The Biden administration on Friday canceled two border wall contracts in the Laredo sector of the U.S.-Mexico border, saying those sections of wall are "not necessary to address any life, safety, environmental, or other remediation requirements."
The Department of Homeland Security (DHS) announced that Customs and Border Protection (CBP) would terminate the contracts, the first of their kind to be nixed under a border barrier policy announced in June.
The two contracts called for 31 miles of border barrier to be constructed along the Rio Grande, but neither construction nor land acquisition had started.
Biden on his first day in office issued a proclamation saying the border wall "is not a serious policy solution" and ordering a review of all resources appropriated for construction.
The process of dismantling the border wall bureaucracy erected by the Trump administration has been slower, however, given that funds had been allocated through various agencies for the project.
In April, the Biden administration stopped diverting Department of Defense funds for border wall construction, and in June both the Pentagon and DHS reclaimed border wall funds for other projects, including assessing environmental damage done to the border region by wall construction.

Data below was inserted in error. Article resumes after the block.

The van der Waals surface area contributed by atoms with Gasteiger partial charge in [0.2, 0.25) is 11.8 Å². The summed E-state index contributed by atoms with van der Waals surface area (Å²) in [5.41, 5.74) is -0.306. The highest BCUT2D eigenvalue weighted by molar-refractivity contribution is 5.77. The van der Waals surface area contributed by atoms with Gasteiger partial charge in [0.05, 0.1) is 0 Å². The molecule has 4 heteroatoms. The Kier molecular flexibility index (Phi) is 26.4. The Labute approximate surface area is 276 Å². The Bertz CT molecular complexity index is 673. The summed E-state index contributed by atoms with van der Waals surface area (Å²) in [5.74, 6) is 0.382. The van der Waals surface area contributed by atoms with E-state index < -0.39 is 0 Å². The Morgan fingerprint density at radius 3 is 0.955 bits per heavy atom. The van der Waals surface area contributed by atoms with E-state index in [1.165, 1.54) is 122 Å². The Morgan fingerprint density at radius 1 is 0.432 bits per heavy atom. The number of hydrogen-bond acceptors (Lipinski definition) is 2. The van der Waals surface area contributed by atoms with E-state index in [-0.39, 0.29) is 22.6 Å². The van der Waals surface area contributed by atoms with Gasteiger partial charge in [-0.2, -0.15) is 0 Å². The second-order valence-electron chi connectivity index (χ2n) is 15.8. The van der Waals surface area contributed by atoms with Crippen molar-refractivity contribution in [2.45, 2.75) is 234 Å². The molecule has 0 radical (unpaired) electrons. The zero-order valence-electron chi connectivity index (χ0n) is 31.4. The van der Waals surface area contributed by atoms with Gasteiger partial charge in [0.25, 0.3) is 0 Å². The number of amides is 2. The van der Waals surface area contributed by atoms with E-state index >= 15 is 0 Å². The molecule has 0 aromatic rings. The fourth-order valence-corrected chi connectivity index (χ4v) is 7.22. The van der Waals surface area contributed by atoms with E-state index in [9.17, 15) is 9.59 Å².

Former President TrumpDonald TrumpGraham says he hopes that Trump runs again Trump says Stacey Abrams 'might be better than existing governor' Kemp Executive privilege fight poses hurdles for Trump MORE has led a chorus of Republicans protesting against Biden's border policies, saying dismantling the wall and other Trump-era immigration policies engenders crime, drug trafficking and violence at the border and beyond.
A Harvard study published earlier this month in the American Journal of Public Health found no correlation between homicides, drug overdose deaths and the existence of border barriers in counties along the border.
Still, DHS said border barrier construction is "paused" while it "continues to review all other paused border barrier projects and is in the process of determining which projects may be necessary to address life, safety, environmental, or other remediation requirements and where to conduct environmental planning."